A Human Approach to Online Learning

But it was the human side of an online learning experience that ensured Modie got value from the course.

“What really quelled my fears was the human contact,” she added. “It was that initial human contact and ability to answer my questions without selling me on anything really sealed it for me.”

“That human contact continued throughout the course. Immediately on enrolling there was a message from my Course Producer, Cassandra Gallagher. And my mentor, Sarah Hallacher, really guided me through the course. That human contact was so important.”

Achieving Outcomes through Online Learning

The way we learn is changing. But the qualities we seek in a good educator remain the same. Personalized, warm, and invested in our success. Online education doesn’t have to be a heartless transaction.

Traditional education has many benefits, but it is not designed for the flexibility of individual career aspirations. Or the volatile moods of the job market. There’s a clear need for education that is delivered “just-in-time.” To serve an immediate need, as Jeff and Alex’s experience demonstrates.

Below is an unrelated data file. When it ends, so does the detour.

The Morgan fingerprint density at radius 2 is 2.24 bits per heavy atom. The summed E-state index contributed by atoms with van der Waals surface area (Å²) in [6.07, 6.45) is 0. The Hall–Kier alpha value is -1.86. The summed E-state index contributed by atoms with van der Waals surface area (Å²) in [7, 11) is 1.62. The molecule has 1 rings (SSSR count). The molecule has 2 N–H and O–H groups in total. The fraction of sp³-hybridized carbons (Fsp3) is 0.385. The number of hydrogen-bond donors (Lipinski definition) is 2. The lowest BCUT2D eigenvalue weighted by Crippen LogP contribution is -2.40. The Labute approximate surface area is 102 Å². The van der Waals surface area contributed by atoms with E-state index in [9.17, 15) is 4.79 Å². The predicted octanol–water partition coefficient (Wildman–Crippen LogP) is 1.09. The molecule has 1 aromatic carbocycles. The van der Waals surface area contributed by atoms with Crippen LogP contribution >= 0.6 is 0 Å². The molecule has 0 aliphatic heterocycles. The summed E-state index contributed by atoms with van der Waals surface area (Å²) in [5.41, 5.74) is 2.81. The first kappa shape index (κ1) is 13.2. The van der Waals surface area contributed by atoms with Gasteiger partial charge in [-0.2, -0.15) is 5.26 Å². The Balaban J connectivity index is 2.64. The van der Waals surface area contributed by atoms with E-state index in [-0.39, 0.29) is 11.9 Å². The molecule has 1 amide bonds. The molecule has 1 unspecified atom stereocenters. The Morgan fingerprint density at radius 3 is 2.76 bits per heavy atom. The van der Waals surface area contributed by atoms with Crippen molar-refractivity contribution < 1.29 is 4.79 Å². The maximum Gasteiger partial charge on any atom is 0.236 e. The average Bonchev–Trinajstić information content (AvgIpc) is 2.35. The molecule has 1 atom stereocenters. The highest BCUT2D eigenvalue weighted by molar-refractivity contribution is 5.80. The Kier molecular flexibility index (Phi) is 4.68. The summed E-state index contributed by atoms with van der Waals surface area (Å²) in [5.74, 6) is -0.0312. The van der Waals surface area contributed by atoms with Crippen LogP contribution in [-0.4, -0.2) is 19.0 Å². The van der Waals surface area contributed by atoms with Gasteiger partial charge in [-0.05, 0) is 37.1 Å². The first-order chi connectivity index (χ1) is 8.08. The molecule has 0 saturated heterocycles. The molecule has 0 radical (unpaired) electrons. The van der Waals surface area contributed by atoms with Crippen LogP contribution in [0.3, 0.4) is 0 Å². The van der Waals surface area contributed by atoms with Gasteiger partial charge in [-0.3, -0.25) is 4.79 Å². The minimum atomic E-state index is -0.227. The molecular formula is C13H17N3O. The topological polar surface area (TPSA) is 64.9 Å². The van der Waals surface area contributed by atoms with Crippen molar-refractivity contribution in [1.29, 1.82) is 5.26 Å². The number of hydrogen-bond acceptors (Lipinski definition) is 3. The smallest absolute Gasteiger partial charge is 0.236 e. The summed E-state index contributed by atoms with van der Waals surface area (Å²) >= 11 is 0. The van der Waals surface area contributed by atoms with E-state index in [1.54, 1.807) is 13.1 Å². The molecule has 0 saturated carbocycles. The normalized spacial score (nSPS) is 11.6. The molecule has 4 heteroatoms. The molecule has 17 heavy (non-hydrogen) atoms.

This traditional model is also out of kilter with our new approach to careers. For 25-34-year-olds, the average employee tenure is 3 years in the United States, according to the Bureau of Labor statistics. The current generation of highly mobile workers change jobs with a far higher frequency than their forbears.

For Jeff and Alex and countless others, the strong foundations of traditional education will not be enough to sustain their value in the job market forever. For many, it is also not realistic to go back to school full-time.

It is in these scenarios that online education is most powerful: as a vehicle for individuals to learn the skills they need when they need them, and to accelerate their careers, build digital literacy, and open more exciting job opportunities.

Explore online learning opportunities at General Assembly.